One of his notable contribution at the Ghulam Ishaq Khan Institute of Engineering Sciences and Technology when he served as the Project-Director of this university.[55] After the construction of institute was completed, Khan took the Professorship of Physics while also served as the Chairman of Department of Metallurgy and Materials Science at the Ghulam Ishaq Khan Institute of Engineering Sciences and Technology.[55] Later, Khan helped established the Dr. A. Q. Khan Institute of Biotechnology and Genetic Engineering at the Karachi University.[55]

[edit] Legacy

During his time in the atomic bomb project, Qadeer Khan pioneered his research in the condensed physics and co-authored articles in nuclear chemical reactions of the highly unstable isotopic particles in the controlled physical system.[57] Qadeer Khan, along with other scientists, pioneered the research in nuclear thermodynamics to conduct studies in quantum mechanical behaviour of the nuclear particles.[57] Abdul Qadeer Khan maintains his stance to use of controversial technological solutions to both military and civilian problems, including the use of military technologies for the civilian welfare. Khan also remained a vigorous advocate for defence strength through nuclear weapons and the Pakistan’s nuclear deterrence development as sparing his country the fate of Iraq or Libya.[58] In his recent interview, Abdul Qadeer Khan maintained that he has no regrets for what he did and maintained that:

[P]akistan’s motivation for nuclear weapons arose from a need to prevent “nuclear blackmail” by India. Had Iraq and Libya been nuclear powers, they wouldn’t have been destroyed in the way we have seen recently…. If (Pakistan) had [atomic] capability before 1971, we [Pakistanis] would not have lost half of our country after a disgraceful defeat.

—Abdul Qadeer Khan, statement on 16 May 2011, published the Newsweek, [59]

Abdul Qadeer Khan faced heated and intense criticism from his fellow theorists whom he had worked with in the atomic bomb project, most notably theorist Dr. Pervez Hoodbhoy.[60] In addition, Qadeer Khan’s false claims that he was the “father” of the atomic bomb project since its inception and his personal attacks on Munir Khan caused even greater animosity by his fellow theorists, and most particularly, within the general physics community towards Qadeer Khan.[2][60]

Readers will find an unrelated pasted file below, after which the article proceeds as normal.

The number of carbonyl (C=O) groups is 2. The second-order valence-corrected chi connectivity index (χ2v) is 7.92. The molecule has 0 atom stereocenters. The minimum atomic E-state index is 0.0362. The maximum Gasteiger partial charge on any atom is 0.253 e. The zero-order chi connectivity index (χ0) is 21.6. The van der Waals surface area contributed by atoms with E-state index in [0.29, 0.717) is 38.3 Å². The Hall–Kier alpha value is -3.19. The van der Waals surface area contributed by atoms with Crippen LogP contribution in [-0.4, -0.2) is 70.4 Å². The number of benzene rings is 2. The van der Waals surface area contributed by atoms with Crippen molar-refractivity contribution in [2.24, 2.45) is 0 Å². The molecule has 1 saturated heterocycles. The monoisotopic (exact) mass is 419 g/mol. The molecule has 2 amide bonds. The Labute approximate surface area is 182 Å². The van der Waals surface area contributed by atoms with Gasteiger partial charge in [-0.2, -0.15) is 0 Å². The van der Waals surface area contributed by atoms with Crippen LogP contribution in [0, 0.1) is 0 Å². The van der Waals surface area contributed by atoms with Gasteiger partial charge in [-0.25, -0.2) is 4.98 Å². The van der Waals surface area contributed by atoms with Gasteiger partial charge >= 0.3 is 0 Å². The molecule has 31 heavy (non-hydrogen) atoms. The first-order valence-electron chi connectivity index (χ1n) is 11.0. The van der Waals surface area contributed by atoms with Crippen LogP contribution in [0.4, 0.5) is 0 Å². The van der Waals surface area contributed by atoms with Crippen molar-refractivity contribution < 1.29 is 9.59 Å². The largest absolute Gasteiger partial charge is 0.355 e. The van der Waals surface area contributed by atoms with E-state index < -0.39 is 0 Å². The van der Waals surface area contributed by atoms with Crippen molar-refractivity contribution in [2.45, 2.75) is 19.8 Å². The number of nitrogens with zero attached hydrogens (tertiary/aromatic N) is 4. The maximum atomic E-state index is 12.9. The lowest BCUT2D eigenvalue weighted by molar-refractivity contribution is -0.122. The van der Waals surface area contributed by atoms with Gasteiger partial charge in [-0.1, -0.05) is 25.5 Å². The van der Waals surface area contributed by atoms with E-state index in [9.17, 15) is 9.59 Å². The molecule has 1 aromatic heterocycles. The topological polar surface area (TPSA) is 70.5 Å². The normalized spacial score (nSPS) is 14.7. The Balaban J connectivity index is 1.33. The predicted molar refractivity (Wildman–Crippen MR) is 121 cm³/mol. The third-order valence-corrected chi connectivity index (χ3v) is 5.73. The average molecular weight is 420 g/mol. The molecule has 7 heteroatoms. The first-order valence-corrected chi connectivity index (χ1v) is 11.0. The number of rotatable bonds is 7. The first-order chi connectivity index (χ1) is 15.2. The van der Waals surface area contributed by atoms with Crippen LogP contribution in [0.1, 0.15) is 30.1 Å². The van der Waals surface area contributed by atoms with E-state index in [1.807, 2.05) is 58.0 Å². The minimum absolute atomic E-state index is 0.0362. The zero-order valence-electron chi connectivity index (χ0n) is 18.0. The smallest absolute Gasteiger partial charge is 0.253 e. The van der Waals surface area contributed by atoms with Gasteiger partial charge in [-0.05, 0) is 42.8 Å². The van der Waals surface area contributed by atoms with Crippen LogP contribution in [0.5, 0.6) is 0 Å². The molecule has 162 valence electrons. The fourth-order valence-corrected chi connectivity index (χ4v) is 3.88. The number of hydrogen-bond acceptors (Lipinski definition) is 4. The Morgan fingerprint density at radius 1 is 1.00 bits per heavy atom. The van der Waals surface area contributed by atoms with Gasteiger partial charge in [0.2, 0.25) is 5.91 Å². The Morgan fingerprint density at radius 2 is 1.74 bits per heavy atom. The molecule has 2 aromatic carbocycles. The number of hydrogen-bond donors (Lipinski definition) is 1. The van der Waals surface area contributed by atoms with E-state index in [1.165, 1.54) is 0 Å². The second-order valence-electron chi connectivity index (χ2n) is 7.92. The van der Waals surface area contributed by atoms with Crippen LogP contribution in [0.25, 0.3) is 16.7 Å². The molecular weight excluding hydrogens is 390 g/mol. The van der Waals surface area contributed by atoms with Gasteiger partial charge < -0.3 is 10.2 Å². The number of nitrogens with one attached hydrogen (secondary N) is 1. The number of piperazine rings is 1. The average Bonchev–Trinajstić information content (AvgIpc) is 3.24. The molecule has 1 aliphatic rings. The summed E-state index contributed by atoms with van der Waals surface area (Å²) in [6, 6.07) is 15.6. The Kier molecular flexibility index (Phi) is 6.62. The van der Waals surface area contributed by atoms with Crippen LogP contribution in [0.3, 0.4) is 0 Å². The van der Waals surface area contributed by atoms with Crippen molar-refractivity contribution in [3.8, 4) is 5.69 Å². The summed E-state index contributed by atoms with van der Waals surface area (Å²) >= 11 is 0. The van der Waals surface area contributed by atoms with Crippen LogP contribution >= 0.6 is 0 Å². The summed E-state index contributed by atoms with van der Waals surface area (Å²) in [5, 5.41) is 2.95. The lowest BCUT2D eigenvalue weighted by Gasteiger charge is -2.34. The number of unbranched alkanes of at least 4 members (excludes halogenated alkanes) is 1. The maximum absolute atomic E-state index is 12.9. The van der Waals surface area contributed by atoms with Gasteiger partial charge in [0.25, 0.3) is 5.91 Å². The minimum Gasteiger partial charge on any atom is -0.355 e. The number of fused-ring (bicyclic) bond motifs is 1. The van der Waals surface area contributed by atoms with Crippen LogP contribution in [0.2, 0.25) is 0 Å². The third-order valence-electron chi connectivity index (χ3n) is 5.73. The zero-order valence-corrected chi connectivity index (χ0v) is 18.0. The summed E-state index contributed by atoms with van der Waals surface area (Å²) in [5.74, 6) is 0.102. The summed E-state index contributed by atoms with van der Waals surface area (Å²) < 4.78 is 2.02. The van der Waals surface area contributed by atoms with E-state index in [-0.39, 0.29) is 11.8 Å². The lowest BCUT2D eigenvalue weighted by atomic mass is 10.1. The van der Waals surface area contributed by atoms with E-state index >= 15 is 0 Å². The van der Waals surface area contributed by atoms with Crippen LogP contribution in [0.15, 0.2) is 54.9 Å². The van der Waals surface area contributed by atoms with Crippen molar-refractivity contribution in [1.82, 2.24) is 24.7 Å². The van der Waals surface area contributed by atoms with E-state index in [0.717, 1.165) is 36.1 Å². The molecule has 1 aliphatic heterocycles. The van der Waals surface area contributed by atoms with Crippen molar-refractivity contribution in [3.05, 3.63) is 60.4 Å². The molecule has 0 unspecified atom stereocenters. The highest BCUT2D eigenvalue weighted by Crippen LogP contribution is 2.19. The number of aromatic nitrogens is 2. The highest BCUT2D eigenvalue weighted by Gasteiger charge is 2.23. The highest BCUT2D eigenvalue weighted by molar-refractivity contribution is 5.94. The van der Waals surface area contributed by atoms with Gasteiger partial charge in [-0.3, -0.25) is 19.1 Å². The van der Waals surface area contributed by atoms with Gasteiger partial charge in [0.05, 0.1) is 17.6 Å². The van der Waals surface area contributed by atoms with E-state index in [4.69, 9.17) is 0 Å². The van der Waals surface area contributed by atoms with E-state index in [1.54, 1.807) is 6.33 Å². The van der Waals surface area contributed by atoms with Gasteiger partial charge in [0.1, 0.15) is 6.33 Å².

In 1999, in an editorial essay written at Chowk.com, Hoodbhoy wrote:

…(…)…(sic)… Dr. Abdul Qadeer Khan, the pre-eminent architect of atomic bomb project….(…)…, is often called a “nuclear physicist” when, in fact, his degrees and academic accomplishments belong to the field of metallurgy, which is an engineering (discipline) rather than physics. When A.Q. Khan visited the Institute of Theoretical Physics of the Quaid-e-Azam University about two months ago, he endeared himself even more to his admirers by wistfully saying “he wished he could come someday to this university to study physics….”

Pervez Hoodbhoy, 1998, source[60]

[edit] State honours

Because of Abdul Qadeer Khan’s open public promotion by the Pakistan media, he remained one of the most known scientist in the country. His active role in science, during the last two decades, Abdul Qadeer Khan stepped up into becoming the country’s top (nuclear) scientist.[3]

[edit] Publications

[edit] Selected research papers and patents

[edit] Metallurgy and Materials science

  • An X-ray diffraction study of stacking sequences, stacking faults and distortions in copper-based martensites – an application to CiAl and CuAlZn martensites. Journal of Applied Crystals, published with G.V.d. Perre, L. Delaey. H. Tas, W. Vandermeulen and A. Deruyttere, (in 1974).
  • . The Hall-Petch relationship in copper-based martensites, Materials Science and Engineering, volume 15, (1974), written with M.J. Brabers and L. Delaey, pp. 263–274.
  • Chromium Determination in Steel using an atomic absorption spectrophotometer? problems and their remedies, Pakistan Steel Journal, Vol 26, January–March 1986.
  • Electrical and magnetic properties of double-aged 18% nickel maraging steels, Proceedings of The International Conf. on Martensitie Transformations (1986), The Japan Institute of Metals, pp. 572–577.
  • Physical and mechanical properties of ultra-high strength 18% nickel maraging steel, vol.28, (July–September/October–December 1986). Pakistan Steel Journal, pp. 87–90.
  • Hot stage electron microscopy of rapidly solidified Cu-Al-Ni ß-phase alloys, Proc. 2nd Beijing Conf. and Exhib. on Instrum. Analysis, 1987.

[edit] Nuclear and Material physics

  • Dilation investigation of metallic phase transformation in 18% Ni maraging steels, Proceedings of The International Conf. on Martensitie Transformations (1986), The Japan Institute of Metals, pp. 560–565.
  • The spread of Nuclear weapons among nations: Militarization or Development, pp. 417–430. (Ref. Nuclear War Nuclear Proliferation and their consequences “Proceedings of the 5th International Colloquium organized by the Group De Bellerive Geneva 27–29 June 1985, Edited by: Sadruddin Aga Khan, Published by Clarendon Press-Oxford 1986).
  • Flow induced vibrations in Gas-tube assembly of centrifuges. Journal of Nuclear Science and Technology, 23(9), (September 1986), pp. 819–827.